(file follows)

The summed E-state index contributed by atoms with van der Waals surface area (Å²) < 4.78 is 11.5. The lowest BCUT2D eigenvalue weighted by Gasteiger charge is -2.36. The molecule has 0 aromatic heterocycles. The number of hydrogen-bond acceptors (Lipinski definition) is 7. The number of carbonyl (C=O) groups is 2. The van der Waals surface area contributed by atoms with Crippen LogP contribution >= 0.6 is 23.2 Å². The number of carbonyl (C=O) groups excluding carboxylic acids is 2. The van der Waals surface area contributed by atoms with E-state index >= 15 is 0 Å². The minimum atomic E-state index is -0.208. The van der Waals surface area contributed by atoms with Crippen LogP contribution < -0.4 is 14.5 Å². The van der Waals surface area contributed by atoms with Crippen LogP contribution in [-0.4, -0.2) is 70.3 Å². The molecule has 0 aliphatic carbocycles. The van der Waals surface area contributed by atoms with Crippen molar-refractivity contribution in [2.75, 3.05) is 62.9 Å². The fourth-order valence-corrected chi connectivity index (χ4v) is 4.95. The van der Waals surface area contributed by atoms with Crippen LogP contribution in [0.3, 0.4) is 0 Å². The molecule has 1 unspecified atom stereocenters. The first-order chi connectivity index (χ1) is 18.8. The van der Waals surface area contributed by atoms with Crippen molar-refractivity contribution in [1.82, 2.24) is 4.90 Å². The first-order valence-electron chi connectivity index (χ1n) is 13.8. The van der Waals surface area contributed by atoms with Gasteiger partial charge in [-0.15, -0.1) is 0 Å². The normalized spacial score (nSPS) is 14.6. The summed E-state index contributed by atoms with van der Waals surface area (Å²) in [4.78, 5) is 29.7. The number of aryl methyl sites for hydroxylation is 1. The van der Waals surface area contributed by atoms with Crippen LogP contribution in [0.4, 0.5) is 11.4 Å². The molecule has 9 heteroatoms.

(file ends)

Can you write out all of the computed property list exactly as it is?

The summed E-state index contributed by atoms with van der Waals surface area (Å²) < 4.78 is 11.5. The lowest BCUT2D eigenvalue weighted by Gasteiger charge is -2.36. The molecule has 0 aromatic heterocycles. The number of hydrogen-bond acceptors (Lipinski definition) is 7. The number of carbonyl (C=O) groups is 2. The van der Waals surface area contributed by atoms with Crippen LogP contribution >= 0.6 is 23.2 Å². The number of carbonyl (C=O) groups excluding carboxylic acids is 2. The van der Waals surface area contributed by atoms with E-state index >= 15 is 0 Å². The minimum atomic E-state index is -0.208. The van der Waals surface area contributed by atoms with Crippen LogP contribution < -0.4 is 14.5 Å². The van der Waals surface area contributed by atoms with Crippen LogP contribution in [-0.4, -0.2) is 70.3 Å². The molecule has 0 aliphatic carbocycles. The van der Waals surface area contributed by atoms with Crippen molar-refractivity contribution in [2.75, 3.05) is 62.9 Å². The fourth-order valence-corrected chi connectivity index (χ4v) is 4.95. The van der Waals surface area contributed by atoms with Crippen LogP contribution in [0.3, 0.4) is 0 Å². The molecule has 1 unspecified atom stereocenters. The first-order chi connectivity index (χ1) is 18.8. The van der Waals surface area contributed by atoms with Crippen molar-refractivity contribution in [1.82, 2.24) is 4.90 Å². The first-order valence-electron chi connectivity index (χ1n) is 13.8. The van der Waals surface area contributed by atoms with Gasteiger partial charge in [-0.15, -0.1) is 0 Å². The normalized spacial score (nSPS) is 14.6. The summed E-state index contributed by atoms with van der Waals surface area (Å²) in [4.78, 5) is 29.7. The number of aryl methyl sites for hydroxylation is 1. The van der Waals surface area contributed by atoms with Crippen LogP contribution in [0.4, 0.5) is 11.4 Å². The molecule has 9 heteroatoms.